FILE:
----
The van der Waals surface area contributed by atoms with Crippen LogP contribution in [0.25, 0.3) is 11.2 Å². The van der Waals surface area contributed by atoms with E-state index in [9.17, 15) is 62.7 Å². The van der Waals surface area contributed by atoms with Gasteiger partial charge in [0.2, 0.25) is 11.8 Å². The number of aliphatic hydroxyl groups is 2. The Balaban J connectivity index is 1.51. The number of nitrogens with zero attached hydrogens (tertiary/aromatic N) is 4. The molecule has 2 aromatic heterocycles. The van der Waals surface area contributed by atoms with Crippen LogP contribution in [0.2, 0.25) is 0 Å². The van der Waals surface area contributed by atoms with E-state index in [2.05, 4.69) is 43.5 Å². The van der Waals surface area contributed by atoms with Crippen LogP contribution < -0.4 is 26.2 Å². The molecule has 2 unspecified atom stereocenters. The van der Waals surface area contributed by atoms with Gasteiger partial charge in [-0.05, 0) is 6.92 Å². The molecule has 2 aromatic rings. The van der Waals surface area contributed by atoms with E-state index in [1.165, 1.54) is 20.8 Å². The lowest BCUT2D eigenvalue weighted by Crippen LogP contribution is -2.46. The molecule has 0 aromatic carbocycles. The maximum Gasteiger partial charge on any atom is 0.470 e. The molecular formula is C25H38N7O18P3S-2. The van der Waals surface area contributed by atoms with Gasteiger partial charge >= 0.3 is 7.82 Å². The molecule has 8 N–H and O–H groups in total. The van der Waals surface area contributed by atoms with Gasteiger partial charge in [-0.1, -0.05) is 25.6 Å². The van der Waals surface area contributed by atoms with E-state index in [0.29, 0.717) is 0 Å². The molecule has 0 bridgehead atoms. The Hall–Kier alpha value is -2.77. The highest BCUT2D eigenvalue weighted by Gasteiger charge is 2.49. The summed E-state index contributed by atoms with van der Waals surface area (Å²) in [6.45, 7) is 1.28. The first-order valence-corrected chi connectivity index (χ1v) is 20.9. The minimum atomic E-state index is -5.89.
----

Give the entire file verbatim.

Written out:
The van der Waals surface area contributed by atoms with Crippen LogP contribution in [0.25, 0.3) is 11.2 Å². The van der Waals surface area contributed by atoms with E-state index in [9.17, 15) is 62.7 Å². The van der Waals surface area contributed by atoms with Gasteiger partial charge in [0.2, 0.25) is 11.8 Å². The number of aliphatic hydroxyl groups is 2. The Balaban J connectivity index is 1.51. The number of nitrogens with zero attached hydrogens (tertiary/aromatic N) is 4. The molecule has 2 aromatic heterocycles. The van der Waals surface area contributed by atoms with Crippen LogP contribution in [0.2, 0.25) is 0 Å². The van der Waals surface area contributed by atoms with E-state index in [2.05, 4.69) is 43.5 Å². The van der Waals surface area contributed by atoms with Crippen LogP contribution < -0.4 is 26.2 Å². The molecule has 2 unspecified atom stereocenters. The van der Waals surface area contributed by atoms with Gasteiger partial charge in [-0.05, 0) is 6.92 Å². The molecule has 2 aromatic rings. The van der Waals surface area contributed by atoms with E-state index in [1.165, 1.54) is 20.8 Å². The lowest BCUT2D eigenvalue weighted by Crippen LogP contribution is -2.46. The molecule has 0 aromatic carbocycles. The maximum Gasteiger partial charge on any atom is 0.470 e. The molecular formula is C25H38N7O18P3S-2. The van der Waals surface area contributed by atoms with Gasteiger partial charge >= 0.3 is 7.82 Å². The molecule has 8 N–H and O–H groups in total. The van der Waals surface area contributed by atoms with Gasteiger partial charge in [-0.1, -0.05) is 25.6 Å². The van der Waals surface area contributed by atoms with E-state index in [0.29, 0.717) is 0 Å². The molecule has 0 bridgehead atoms. The Hall–Kier alpha value is -2.77. The highest BCUT2D eigenvalue weighted by Gasteiger charge is 2.49. The summed E-state index contributed by atoms with van der Waals surface area (Å²) in [6.45, 7) is 1.28. The first-order valence-corrected chi connectivity index (χ1v) is 20.9. The minimum atomic E-state index is -5.89.